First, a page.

Crack off the plastic back of the S Advance and you’ll find a microSD card slot for expanding its 8GB of on-board storage (there’s also a less common 16GB version of the phone), a SIM slot and a removable 1,500mAh battery.
* Processor and performance
The classy face of the S Advance is probably the high point of this mid-range mobile but its hardware is still respectable. It’s powered by a 1GHz dual-core processor. There are more powerful chips out there but at this pay as you go price range, single-core chips tend to be the order of the day. You’ll be hard pressed to make your money go further (unless you can afford the pay monthly contract route).
That’s not to say the S Advance is lag free. There’s certainly some judder and inertia, especially if you’re doing more taxing stuff like multi-tasking by opening lots of windows in the web browser. Overall performance for a mid-range phone isn’t bad though.
Web browsing isn’t always lightning quick but it’s fairly fleet of foot even when you’re flicking around full-fat desktop versions of websites. Lightweight apps also download and load without huge delays. And the S Advance will snap a photo in about a second again, not too shabby.
Flicking through photos in the gallery doesn’t over-tax its engines either, and Google’s Play app store, while definitely on the juddery side, presents its digital wares without keeping you hanging around too long.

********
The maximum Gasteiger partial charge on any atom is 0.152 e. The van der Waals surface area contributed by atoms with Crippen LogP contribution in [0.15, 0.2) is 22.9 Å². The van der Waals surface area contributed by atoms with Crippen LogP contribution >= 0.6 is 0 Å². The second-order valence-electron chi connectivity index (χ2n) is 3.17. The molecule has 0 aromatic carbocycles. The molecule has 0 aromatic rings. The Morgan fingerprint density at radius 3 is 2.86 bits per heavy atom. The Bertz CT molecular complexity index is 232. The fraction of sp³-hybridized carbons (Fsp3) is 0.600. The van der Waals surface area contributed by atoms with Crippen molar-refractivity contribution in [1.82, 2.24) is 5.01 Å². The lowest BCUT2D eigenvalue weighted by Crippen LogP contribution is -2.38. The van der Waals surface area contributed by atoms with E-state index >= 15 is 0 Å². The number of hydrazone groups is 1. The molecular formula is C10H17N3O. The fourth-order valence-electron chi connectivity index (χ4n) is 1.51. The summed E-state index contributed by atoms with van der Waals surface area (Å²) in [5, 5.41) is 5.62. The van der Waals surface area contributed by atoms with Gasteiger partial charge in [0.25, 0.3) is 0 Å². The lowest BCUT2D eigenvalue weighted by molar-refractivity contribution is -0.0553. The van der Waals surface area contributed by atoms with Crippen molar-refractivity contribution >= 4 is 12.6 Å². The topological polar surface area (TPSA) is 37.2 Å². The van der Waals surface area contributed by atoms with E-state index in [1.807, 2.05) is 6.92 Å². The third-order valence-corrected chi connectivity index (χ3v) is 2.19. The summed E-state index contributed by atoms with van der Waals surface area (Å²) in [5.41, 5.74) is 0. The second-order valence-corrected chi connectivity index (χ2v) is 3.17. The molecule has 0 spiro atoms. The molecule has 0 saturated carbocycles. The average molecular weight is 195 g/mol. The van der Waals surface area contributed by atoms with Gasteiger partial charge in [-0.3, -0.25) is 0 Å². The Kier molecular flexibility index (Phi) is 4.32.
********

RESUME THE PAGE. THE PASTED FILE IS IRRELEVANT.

Don’t expect all apps to be super-slick though heavyweight apps will certainly have a stutter in their step and even Facebook’s app feels laggy.
In Antutu’s test of CPU, graphics and memory, the S Advance gained 5,091 a considerable improvement on the original Galaxy S and much better than the HTC One V’s 2,736. In Quadrant’s benchmark, the S Advance scored a solid 2,696, beating the Desire HD and One V (among others).
I also fired up GL Benchmark’s Standard Egypt test of 3D graphics. The S Advance ran this test at 39 frames per second (versus the HTC One V’s score of 32). So while the S Advance is no graphical powerhouse, it’s an above average performer. It handled Real Racing 2 without serious complaint although it did take more than half an hour to download the in-game content over Wi-Fi.
For smooth adrenaline-fuelled 3D gaming, you’ll ideally want to shell out for a more powerful phone such as the quad-core Galaxy S3.
Call quality was good I had no trouble hearing or being heard. The S Advance’s slight curve also means it’s a comfortable shape to hold against your face for long periods.
If you like pumping out music to everyone around you, the S Advance does have a front and rear speaker, but they do crackle at the top of their range.
Samsung reckons the 1,500mAh battery is good for up to 430 minutes of 3G talk time or 180 minutes of video calls (there’s a front-facing video camera). On 3G standby, the phone can manage 550 hours before requiring a charge, according to the company.
I found the battery life to be standard smart phone fare. In a streaming video test over Wi-Fi with the screen set to max brightness, I depleted 30 per cent of the battery after 2 hours of continuous playback. So if you’re using the phone moderately, you should easily get a day’s use out of it before needing to charge it.
Heavier use such as lots of video streaming, app downloads and 3D gaming will drain the battery more quickly, especially if you have the screen set to maximum brightness.